“My mom was a pachuca, and before I saw the play I would be very embarrassed, I would be ashamed of my own skin. Then she took us to the play, and what stood out to me most was that most of the audience was Anglo and they were shouting and embracing what was going on. I remember feeling kind of proud, finally. I thought, Wow, this is my culture and where we come from.”
-Valerie Munoz

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The Wichita Eagle recently wrote a feature on NAMT Member Music Theatre Wichita, focusing on the caliber of MTW’s work, and how that makes the Kansas theatre a pipeline to Broadway for many young actors. The piece talks with many actors and theatre professionals who credit MTW as the place that kick-started their careers. Producing artistic director Wayne Bryan is also featured in the piece, discussing MTW’s programs and the important role that the theatre plays in shaping Broadway’s talent pool.

“There’s a real passion and a real openness to, I think, a lot of the performers that come out of the MTWichita program, and I think that contrasts with a lot of other young actors I see, where there’s a lot of self-doubt and a lot of sort of competition and a lot of second-guessing themselves,” [Stephen Kopel, Broadway casting director and MTW alum] said. “The folks that work at MTWichita, probably because they’re working at such a professional environment, come out a step ahead in terms of knowing how to present yourself, not second-guessing yourself and not treating everything as a sort of competition. There is an openness and joy to what those performers do, and I think that comes from MTWichita.”

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Defining Success: NAMT's 2017 Survey Results

Every two years, NAMT conducts a survey of our member theatres about what shows they produced, which of those shows they considered risky, and how they performed both at the box office and in audience response. The survey is primarily a tool for our members to see what other theatres are doing and look at factors that might help them plan their own seasons. Here in the office we also like to look at larger trends in what the NAMT membership is working on. While the complete survey results are only made available to members who participate in the survey, we wanted to share some general findings here.

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Members in the News

Know a Theatre: WaterTower Theatre of Addison, Texas

For the second month in a row, a NAMT member was featured in American Theatre‘s monthly “Know a Theatre” feature. This month, American Theatre spoke with Joanie Schultz, the new artistic director at WaterTower Theatre in Addison, TX. They spoke about about the theatre’s history, Schultz’s relationship to the organization and her excitement about theatre’s future.

I’m in the midst of a lot of exciting new developments at WaterTower, as we shift our focus toward creating empathy, building community, and creating dialogue with innovative, engaging theatre that speaks to our contemporary moment. This coming season we will be doing new and contemporary work and using our theatre in ways it’s never been used before. It’s an exciting time to be in the Dallas-Fort Worth area and at WaterTower Theatre in particular.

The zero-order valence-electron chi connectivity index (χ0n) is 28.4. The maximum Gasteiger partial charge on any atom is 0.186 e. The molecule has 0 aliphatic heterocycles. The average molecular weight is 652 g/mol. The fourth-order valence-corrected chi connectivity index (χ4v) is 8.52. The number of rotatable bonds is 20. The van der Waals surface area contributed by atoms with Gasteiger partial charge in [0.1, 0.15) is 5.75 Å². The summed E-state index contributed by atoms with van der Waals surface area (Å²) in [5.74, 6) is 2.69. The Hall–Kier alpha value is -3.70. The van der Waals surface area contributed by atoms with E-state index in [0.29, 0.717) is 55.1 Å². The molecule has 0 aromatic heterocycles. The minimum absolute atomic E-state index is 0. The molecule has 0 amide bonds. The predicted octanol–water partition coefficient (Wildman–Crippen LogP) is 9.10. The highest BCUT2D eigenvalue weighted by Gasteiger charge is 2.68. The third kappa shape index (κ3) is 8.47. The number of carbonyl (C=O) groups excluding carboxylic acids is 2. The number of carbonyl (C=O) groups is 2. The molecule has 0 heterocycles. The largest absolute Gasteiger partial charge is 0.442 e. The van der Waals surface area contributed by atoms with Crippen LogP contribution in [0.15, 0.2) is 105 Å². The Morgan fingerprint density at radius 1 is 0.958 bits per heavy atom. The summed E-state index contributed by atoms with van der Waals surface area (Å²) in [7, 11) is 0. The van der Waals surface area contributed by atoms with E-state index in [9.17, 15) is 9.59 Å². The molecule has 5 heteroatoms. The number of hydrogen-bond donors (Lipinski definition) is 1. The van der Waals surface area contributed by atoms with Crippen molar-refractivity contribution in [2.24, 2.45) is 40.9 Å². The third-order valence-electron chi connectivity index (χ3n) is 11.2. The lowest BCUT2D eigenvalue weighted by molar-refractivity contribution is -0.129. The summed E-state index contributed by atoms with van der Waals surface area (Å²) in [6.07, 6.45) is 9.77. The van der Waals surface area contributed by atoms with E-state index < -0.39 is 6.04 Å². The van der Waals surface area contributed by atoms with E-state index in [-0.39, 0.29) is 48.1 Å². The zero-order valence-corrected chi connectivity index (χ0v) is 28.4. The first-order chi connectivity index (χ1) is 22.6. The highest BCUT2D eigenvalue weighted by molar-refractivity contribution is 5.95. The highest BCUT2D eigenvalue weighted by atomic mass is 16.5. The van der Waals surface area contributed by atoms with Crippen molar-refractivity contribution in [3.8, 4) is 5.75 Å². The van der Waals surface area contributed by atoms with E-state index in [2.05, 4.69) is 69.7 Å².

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Festival Show Update: Come From Away

In honor of Come From Away‘s upcoming Broadway opening, this month we checked in with Irene Sankoff and David Hein to see how the piece has changed since we last spoke to them after the 2013 Festival, and what’s different about preparing for a Broadway opening. We also took a look back at the show’s beginnings in a interview with Michael Rubinoff.
The last time we checked in with you both, you were preparing for Come From Away’s world premiere at La Jolla Playhouse. The show has had a whirlwind journey since then! What have been some of your favorite moments along the way?
David: La Jolla was incredible! It was our first production, our first reviews, and our first time working with most of our team.
Irene: We went from being this unknown show to people lining up for 3 hours in the hopes of getting tickets. I was walking around in a daze. Then at Seattle Rep, the theatre was much bigger and I remember the look on the cast’s faces after the blackout when the audience responded. They said after it was like being hit by a wall of sound.
David: The phone lines crashed there because of people looking for tickets. And they flew the Mayor of Gander, Newfoundland out—they declared it “Gander Day” and gave him a key to the city. Seattle was very good to us.
Irene: Ford’s Theatre in DC was surreal because there were so many politicians in the audience, from both sides of the aisle.  And they reacted the same way to this story of kindness—with laughter and tears. We also had a lot of repeat visitors—some who were survivors of the attack in D.C. and some who had lost loved ones.